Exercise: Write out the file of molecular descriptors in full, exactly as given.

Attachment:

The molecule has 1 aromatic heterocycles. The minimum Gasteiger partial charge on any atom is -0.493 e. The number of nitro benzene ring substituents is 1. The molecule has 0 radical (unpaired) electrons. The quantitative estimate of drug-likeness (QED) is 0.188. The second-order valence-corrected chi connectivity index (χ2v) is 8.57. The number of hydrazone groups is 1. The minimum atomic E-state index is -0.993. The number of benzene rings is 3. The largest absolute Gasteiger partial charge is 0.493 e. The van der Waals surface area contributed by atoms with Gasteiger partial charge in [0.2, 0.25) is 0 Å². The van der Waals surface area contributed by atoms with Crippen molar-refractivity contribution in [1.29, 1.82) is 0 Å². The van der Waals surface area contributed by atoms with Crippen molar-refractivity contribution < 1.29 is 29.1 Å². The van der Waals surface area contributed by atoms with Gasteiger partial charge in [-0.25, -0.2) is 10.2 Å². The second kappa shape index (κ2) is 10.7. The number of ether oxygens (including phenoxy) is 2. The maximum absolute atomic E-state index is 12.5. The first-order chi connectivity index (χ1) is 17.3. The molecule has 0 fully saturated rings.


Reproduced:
The molecule has 1 aromatic heterocycles. The minimum Gasteiger partial charge on any atom is -0.493 e. The number of nitro benzene ring substituents is 1. The molecule has 0 radical (unpaired) electrons. The quantitative estimate of drug-likeness (QED) is 0.188. The second-order valence-corrected chi connectivity index (χ2v) is 8.57. The number of hydrazone groups is 1. The minimum atomic E-state index is -0.993. The number of benzene rings is 3. The largest absolute Gasteiger partial charge is 0.493 e. The van der Waals surface area contributed by atoms with Gasteiger partial charge in [0.2, 0.25) is 0 Å². The van der Waals surface area contributed by atoms with Crippen molar-refractivity contribution in [1.29, 1.82) is 0 Å². The van der Waals surface area contributed by atoms with Crippen molar-refractivity contribution < 1.29 is 29.1 Å². The van der Waals surface area contributed by atoms with Gasteiger partial charge in [-0.25, -0.2) is 10.2 Å². The second kappa shape index (κ2) is 10.7. The number of ether oxygens (including phenoxy) is 2. The maximum absolute atomic E-state index is 12.5. The first-order chi connectivity index (χ1) is 17.3. The molecule has 0 fully saturated rings.